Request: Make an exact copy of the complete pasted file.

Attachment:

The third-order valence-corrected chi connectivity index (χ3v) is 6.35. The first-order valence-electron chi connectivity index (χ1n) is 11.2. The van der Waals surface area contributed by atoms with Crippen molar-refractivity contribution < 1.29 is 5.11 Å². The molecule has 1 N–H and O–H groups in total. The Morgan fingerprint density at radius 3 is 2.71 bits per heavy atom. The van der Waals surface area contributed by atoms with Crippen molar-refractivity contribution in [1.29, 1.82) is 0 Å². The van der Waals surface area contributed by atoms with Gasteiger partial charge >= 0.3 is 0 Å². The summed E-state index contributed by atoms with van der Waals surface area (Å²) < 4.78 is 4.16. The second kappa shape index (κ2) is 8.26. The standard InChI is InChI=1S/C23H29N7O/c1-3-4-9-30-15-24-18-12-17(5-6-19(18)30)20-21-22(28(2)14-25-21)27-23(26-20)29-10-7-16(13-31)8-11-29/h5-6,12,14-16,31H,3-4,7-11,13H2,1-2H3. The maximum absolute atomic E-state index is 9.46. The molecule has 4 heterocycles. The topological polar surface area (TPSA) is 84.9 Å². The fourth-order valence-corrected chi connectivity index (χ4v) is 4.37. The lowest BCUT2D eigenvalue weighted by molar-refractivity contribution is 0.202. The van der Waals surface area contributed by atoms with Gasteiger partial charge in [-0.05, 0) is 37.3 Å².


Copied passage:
The third-order valence-corrected chi connectivity index (χ3v) is 6.35. The first-order valence-electron chi connectivity index (χ1n) is 11.2. The van der Waals surface area contributed by atoms with Crippen molar-refractivity contribution < 1.29 is 5.11 Å². The molecule has 1 N–H and O–H groups in total. The Morgan fingerprint density at radius 3 is 2.71 bits per heavy atom. The van der Waals surface area contributed by atoms with Crippen molar-refractivity contribution in [1.29, 1.82) is 0 Å². The van der Waals surface area contributed by atoms with Gasteiger partial charge >= 0.3 is 0 Å². The summed E-state index contributed by atoms with van der Waals surface area (Å²) < 4.78 is 4.16. The second kappa shape index (κ2) is 8.26. The standard InChI is InChI=1S/C23H29N7O/c1-3-4-9-30-15-24-18-12-17(5-6-19(18)30)20-21-22(28(2)14-25-21)27-23(26-20)29-10-7-16(13-31)8-11-29/h5-6,12,14-16,31H,3-4,7-11,13H2,1-2H3. The maximum absolute atomic E-state index is 9.46. The molecule has 4 heterocycles. The topological polar surface area (TPSA) is 84.9 Å². The fourth-order valence-corrected chi connectivity index (χ4v) is 4.37. The lowest BCUT2D eigenvalue weighted by molar-refractivity contribution is 0.202. The van der Waals surface area contributed by atoms with Gasteiger partial charge in [-0.05, 0) is 37.3 Å².